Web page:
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Postwar Zeitgeist

June 3, 2011

As it happens, politics at the Tony Awards is not a recent phenomenon. The nefarious doings behind Avenue Q’s win in 2004 aside, “politics” seems too sinister a word. What really happens at the Tony Awards is that the voters get swept away with the spirit of the age. That is, Spring Awakening taking Best Musical over Grey Gardens might have more to do with popular ideology than touring vitality, just as it’s always been.

In 1956, five plays were in contention for the Tony Award for Best Play: two famously well-written plays—Bus Stop and Cat on a Hot Tin Roof—two plays I’ve never heard of, and the eventual winner, The Diary of Anne Frank. Having read Bus Stop and Cat on a Hot Tin Roof, I can tell you that they both have a few things that Anne Frank does not. Just little things really, like characterization, character development, and conflict and resolution that flow necessarily from character and action. No big.

But Anne Frank had something the others couldn’t touch: zeitgeist.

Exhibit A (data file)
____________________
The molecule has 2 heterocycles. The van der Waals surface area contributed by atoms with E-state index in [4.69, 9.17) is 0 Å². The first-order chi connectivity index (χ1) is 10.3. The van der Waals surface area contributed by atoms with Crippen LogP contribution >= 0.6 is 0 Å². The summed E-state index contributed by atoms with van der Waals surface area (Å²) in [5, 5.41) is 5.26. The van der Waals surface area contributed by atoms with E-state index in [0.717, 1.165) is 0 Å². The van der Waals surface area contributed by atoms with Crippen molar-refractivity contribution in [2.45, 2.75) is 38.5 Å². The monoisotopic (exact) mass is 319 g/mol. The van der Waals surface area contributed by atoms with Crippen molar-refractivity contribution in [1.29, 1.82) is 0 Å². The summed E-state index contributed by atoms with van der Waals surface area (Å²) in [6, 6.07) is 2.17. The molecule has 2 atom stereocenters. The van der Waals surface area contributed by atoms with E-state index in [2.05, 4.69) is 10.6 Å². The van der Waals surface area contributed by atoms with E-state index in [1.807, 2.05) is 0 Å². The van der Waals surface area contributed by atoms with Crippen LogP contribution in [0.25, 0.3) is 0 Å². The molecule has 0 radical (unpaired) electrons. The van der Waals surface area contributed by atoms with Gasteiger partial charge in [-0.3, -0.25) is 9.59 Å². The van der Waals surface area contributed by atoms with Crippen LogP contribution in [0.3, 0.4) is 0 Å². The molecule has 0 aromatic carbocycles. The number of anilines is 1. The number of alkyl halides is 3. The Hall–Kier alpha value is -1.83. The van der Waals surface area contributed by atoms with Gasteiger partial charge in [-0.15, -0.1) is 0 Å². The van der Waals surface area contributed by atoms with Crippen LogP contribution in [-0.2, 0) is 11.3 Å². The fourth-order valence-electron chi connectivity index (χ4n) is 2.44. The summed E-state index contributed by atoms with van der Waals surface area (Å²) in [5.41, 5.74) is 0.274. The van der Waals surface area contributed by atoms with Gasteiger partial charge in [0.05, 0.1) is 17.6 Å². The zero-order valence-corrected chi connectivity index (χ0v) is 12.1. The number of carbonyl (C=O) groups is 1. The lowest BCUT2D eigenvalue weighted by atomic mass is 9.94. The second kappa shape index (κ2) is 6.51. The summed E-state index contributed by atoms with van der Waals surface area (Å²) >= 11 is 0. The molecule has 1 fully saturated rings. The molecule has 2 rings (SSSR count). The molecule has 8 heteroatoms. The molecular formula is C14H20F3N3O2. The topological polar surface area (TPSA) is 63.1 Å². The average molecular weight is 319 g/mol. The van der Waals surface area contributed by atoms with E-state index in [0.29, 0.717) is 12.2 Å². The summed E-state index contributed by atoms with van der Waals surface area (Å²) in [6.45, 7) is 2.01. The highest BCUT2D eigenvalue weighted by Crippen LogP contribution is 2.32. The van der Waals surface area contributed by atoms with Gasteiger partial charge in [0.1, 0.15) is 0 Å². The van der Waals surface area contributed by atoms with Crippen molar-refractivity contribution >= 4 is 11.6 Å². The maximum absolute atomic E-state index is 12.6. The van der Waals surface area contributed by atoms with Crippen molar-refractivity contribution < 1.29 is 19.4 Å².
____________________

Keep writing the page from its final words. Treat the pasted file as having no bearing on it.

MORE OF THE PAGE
Its source material, Anne Frank: The Diary of a Young Girl, was first translated into English and published in 1950. By 1952, it was a bestseller in both England and America. Just three years later, Frances Goodrich and Albert Hackett brought their stage adaptation of the tale to the Great White Way and garnered five Tony nominations. But why, if it was artistically undeserving, did it win for Best Play?

My history professor used tell us that history often reveals more about the author than it does actual historical fact. Similarly, the Tony Award for Best Play might point less to the excellence of the play and more to the spirit of the age. The original production of Anne Frank took place when respect for the Greatest Generation was, perhaps, at its zenith. Despite its shaky characterization, feeble attempts at conflict/resolution, and blatant moralizing, Anne Frank gave postwar America what it wanted: the assurance that Nazism was just the world going through a phase and that its passing inexorably meant happy times were here to stay.

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